support groups. First, because the individual interviews were conducted at one point in time, only retrospective but no prospective developmental trends could be described (or observed). To analyze such trends, life histories could be collected from new members as part of the process of joining a group.
A second way in which studies of identity construction in MPMS groups could be improved is to include the voices of men who participated in but subsequently chose to leave their group. The information these men could provide might be crucial for understanding how and why group narratives are established, preserved, and ritualized or institutionalized. One question to be asked from this standpoint is why men seek participation in a support group but elect not to join, or join but subsequently decide to leave groups, and what role the group narrative plays in these decisions. In other words, why is the narrative a useful resource to some men but not others, or at one point in their lives but not later?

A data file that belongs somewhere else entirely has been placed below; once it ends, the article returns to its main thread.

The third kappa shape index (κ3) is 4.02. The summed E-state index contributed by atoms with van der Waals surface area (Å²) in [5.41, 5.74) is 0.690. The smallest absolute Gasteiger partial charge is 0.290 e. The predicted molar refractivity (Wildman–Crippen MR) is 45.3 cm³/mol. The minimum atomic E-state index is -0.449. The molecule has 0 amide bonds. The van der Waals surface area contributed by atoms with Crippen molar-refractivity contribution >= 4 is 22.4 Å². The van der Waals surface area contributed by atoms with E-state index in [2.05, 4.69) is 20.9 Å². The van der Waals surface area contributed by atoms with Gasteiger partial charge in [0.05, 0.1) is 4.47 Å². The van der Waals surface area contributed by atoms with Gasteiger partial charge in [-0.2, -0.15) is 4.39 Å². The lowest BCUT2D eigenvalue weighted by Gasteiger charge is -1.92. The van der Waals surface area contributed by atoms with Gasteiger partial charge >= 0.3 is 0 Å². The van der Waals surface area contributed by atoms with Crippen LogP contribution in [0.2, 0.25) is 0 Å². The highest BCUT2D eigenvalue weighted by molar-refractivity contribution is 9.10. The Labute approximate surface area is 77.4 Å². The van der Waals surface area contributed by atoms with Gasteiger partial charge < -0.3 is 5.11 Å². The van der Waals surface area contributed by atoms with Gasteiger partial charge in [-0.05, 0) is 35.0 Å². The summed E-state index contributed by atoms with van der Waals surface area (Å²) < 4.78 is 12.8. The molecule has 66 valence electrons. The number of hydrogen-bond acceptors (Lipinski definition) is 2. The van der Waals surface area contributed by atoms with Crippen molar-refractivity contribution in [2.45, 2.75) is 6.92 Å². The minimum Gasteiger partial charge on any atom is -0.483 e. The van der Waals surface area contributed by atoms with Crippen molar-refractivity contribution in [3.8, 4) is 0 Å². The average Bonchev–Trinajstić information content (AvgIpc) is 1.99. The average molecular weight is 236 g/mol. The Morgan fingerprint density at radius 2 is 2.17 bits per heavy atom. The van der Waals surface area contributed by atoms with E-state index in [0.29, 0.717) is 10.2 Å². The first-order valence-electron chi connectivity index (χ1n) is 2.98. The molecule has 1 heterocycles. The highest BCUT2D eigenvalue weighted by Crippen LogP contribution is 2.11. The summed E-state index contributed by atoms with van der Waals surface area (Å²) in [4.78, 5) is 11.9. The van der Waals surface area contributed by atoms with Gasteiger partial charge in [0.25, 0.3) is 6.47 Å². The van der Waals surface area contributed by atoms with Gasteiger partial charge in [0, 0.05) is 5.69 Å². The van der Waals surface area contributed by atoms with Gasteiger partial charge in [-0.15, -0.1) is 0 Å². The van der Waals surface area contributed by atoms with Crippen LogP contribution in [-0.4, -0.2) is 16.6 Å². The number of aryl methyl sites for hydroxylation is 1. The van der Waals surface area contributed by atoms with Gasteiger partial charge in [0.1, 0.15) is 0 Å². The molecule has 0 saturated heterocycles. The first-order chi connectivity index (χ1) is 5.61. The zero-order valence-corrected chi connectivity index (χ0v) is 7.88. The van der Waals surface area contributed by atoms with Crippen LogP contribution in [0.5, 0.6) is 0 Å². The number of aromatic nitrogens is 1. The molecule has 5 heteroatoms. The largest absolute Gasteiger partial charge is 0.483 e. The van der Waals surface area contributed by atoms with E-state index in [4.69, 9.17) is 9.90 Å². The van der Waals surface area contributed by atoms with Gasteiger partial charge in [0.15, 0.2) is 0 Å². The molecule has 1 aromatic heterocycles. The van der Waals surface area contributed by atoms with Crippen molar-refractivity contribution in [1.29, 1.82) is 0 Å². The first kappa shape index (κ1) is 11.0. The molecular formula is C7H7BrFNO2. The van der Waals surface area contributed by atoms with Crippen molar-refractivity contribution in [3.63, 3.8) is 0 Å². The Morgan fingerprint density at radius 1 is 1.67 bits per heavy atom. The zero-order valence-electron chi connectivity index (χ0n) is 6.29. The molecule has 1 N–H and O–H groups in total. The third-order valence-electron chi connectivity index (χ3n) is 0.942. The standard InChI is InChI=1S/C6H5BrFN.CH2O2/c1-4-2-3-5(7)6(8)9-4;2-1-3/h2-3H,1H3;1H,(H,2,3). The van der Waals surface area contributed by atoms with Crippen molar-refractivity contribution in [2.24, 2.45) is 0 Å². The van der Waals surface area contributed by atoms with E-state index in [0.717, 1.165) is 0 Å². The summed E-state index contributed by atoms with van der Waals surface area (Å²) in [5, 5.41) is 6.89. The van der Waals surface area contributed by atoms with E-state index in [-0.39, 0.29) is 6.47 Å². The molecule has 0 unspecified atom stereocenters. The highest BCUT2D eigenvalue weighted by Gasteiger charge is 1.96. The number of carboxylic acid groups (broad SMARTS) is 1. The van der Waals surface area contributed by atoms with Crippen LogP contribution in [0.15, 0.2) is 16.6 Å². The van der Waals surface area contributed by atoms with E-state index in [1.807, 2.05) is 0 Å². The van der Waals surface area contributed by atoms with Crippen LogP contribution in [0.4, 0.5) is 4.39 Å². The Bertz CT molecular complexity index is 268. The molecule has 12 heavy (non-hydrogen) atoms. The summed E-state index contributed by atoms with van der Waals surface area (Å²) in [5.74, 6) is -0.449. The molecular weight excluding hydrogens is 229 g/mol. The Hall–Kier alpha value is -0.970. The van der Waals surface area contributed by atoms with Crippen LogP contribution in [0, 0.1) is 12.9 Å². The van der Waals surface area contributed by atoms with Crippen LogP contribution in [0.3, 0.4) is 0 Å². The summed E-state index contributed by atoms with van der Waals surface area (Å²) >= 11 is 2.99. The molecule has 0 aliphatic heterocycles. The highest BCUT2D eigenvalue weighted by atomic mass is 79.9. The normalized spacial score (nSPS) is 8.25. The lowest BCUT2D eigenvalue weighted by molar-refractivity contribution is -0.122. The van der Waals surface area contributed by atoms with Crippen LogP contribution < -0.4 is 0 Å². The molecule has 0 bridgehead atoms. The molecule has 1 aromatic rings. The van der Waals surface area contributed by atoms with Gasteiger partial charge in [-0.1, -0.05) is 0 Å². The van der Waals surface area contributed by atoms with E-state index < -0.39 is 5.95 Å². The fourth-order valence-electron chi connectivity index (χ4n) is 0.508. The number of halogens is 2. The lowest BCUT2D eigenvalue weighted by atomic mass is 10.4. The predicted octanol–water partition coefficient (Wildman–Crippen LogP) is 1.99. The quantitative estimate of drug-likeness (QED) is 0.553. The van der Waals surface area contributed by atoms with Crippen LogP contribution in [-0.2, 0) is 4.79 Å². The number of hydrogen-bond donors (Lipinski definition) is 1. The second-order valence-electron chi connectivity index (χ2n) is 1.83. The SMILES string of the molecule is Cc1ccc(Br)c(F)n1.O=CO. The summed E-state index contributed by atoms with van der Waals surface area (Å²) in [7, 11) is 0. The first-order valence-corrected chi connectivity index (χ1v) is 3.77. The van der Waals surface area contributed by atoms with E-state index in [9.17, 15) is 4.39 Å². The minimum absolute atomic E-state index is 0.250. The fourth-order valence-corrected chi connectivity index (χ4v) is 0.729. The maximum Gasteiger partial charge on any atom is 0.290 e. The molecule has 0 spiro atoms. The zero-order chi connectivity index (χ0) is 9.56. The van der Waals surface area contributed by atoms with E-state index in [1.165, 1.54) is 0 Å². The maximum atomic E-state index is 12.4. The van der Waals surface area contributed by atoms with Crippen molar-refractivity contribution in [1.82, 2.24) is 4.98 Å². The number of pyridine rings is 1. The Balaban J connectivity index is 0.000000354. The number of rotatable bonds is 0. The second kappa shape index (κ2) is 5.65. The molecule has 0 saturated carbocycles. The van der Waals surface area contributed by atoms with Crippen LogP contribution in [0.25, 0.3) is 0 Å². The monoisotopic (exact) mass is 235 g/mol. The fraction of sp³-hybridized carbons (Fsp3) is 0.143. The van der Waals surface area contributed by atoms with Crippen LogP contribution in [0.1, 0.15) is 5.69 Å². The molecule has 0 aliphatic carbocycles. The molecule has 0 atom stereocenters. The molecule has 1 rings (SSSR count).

Finally, it would be interesting to see whether the social and psychological processes observed in this group also characterize men's groups with different ideological and substantive views about men and masculinity (e.g., conservative men's groups such as Promise Keepers, socialist men's groups, gay men's groups, profeminist men's groups). Information from such comparative studies is necessary to determine the implications of this case study for men's wideranging efforts to challenge (or preserve) hegemonic forms of masculinity.
Andronico M. P. (Ed.), ( 1996). Men in groups: Insights, interventions, and psycho- educational work.
Betcher R. W., & Pollack W. S. ( 1993). In a time of fallen heroes: The recreation of masculinity. New York: Guilford.
Brannon R. ( 1976). "The male sex role: Our culture's blueprint for manhood and what it's done for us lately". In D. David & R. Brannon (Eds.), The forty-nine percent majority: The male sex role (pp. 1-48). Reading, MA: Addison-Wesley.